Summary and Info
The Modern Library’s fifth volume of In Search of Lost Time contains both The Captive (1923) and The Fugitive (1925). In The Captive , Proust’s narrator describes living in his mother’s Paris apartment with his lover, Albertine, and subsequently falling out of love with her. In The Fugitive , the narrator loses Albertine forever. Rich with irony, The Captive and The Fugitive inspire meditations on desire, sexual love, music, and the art of introspection. For this authoritative English-language edition, D. J. Enright has revised the late Terence Kilmartin’s acclaimed reworking of C. K. Scott Moncrieff’s translation to take into account the new definitive French editions of Á la recherché du temps perdu (the final volume of these new editions was published by the Bibliothèque de la Pléiade in 1989).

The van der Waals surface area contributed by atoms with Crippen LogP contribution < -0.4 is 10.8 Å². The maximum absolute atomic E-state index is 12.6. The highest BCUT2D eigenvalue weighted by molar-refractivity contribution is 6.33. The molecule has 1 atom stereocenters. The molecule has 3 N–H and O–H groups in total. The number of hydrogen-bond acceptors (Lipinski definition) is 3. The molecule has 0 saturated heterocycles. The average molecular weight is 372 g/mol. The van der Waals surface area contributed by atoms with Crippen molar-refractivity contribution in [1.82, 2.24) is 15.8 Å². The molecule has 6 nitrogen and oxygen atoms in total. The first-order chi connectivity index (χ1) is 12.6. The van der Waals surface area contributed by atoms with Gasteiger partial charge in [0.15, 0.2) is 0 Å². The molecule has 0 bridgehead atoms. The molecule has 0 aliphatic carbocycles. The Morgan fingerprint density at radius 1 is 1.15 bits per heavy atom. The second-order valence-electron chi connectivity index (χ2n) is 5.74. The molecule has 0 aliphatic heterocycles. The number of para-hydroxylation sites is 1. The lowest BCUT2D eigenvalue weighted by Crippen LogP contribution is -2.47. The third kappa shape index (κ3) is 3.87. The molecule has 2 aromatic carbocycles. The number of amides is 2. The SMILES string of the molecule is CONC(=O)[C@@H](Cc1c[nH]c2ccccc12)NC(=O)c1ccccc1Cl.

More About the Author
Valentin Louis Georges Eugène Marcel Proust (/pruːst/; French: [maʁsɛl pʁust]; 10 July 1871 – 18 November 1922), better known as Marcel Proust, was a French novelist, critic, and essayist best known for his monumental novel À la recherche du temps perdu (In Search of Lost Time; earlier rendered as Remembrance of Things Past), published in seven parts between 1913 and 1927: The Walk by Swann's Place, In the Shade of Blooming Young Girls, The Guermantes Walk, Sodom and Gomorrah, The Captive Girl, Vanished Albertine, Time Found Again.